Perhaps the most important potential benefit of a division of the civil and criminal systems, however, is that the civil system would function more efficiently once criminal cases, which have docket priority at the trial court level, are diverted.  This article also proposes that this separate federal criminal court system return to a more indeterminate sentencing regime that would shift much of the heavy lifting regarding criminal dispositions from judges to expert parole boards.  This proposal would also lessen the appellate workload and ensure that trial judges in a specialized criminal court are not debilitated by the psychologically demanding analysis that currently accompanies sentencing.

May 30, 2020 in Federal Sentencing Guidelines, Procedure and Proof at Sentencing, Who Sentences | Permalink | Comments (3)

Thursday, May 28, 2020

Split Sixth Circuit panel finds above-guideline illegal reentry sentence to be substantively unreasonable

Since Booker made the federal sentencing guidelines advisory and invented a reasonableness standard of review more than 15 years ago, there have been now well over one million federal sentences imposed.  And yet only a few dozen of these million+ sentences have been declared substantively unreasonable by a federal appellate court (even though, by my lights, a good many are truly unreasonable in one sense or another).  Because so few sentences have been found substantively unreasonable, every such decision is blogworthy, and so here I highlight a split Sixth Circuit panel decision handed down yesterday in US v. Perez-Rodriguez, No. 18-4203 (6th Cir. May 27, 2020) (available here). The 15-page ruling is worth reading in full, and here is how the majority opinion starts and its concluding substantive paragraph:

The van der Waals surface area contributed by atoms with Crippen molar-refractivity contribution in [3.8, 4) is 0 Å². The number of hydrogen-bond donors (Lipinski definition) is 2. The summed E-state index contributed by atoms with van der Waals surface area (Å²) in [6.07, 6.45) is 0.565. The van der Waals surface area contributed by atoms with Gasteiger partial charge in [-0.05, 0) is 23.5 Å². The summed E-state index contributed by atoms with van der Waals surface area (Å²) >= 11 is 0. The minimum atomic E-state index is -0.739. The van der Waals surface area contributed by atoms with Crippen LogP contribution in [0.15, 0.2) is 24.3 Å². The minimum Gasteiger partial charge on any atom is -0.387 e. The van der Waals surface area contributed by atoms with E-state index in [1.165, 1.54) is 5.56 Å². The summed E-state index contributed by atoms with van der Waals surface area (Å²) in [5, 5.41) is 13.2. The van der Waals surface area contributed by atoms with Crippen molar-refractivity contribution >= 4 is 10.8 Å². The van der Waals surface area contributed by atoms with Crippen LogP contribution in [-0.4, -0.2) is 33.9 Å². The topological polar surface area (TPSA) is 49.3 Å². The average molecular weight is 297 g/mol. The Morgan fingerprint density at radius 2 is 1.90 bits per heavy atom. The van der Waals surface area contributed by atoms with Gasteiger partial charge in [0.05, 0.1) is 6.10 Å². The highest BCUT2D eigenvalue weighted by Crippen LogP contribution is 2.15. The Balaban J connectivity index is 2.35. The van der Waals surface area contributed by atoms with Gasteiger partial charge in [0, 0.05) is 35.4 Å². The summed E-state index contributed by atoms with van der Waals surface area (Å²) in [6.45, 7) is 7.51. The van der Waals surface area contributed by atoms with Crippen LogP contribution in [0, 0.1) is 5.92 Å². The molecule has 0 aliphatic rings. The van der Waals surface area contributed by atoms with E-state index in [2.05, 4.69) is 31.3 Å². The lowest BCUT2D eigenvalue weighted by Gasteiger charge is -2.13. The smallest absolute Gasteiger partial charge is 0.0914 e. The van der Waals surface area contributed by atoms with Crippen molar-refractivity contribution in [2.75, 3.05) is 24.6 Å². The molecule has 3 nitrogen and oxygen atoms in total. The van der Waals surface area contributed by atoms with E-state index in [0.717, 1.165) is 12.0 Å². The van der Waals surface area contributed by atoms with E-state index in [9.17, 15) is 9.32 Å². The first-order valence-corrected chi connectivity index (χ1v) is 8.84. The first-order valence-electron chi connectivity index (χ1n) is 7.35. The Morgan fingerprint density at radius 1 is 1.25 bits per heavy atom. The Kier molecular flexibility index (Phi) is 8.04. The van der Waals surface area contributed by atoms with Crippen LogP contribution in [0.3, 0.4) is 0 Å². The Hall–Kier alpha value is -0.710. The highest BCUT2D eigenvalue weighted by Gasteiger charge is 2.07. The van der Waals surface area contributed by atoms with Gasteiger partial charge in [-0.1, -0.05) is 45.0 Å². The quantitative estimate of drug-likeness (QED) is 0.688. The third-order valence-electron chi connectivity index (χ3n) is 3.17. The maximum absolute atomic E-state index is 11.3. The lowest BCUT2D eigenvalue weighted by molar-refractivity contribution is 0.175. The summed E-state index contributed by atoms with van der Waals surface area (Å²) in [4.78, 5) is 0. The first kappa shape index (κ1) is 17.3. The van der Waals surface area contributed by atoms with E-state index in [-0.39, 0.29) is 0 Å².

Eduardo Perez-Rodriguez, a citizen of Mexico, was sentenced to 24 months in prison for one count of illegal reentry in violation of 8 U.S.C. § 1326. The district court applied an upward variance that more than doubles the middle of his 8- to 14-month Guidelines range. Perez-Rodriguez challenges the substantive reasonableness of the upward variance and argues that the district court considered facts outside the record in selecting his sentence. Because Perez-Rodriguez’s sentence was substantively unreasonable, we REVERSE the district court’s judgment and REMAND for resentencing....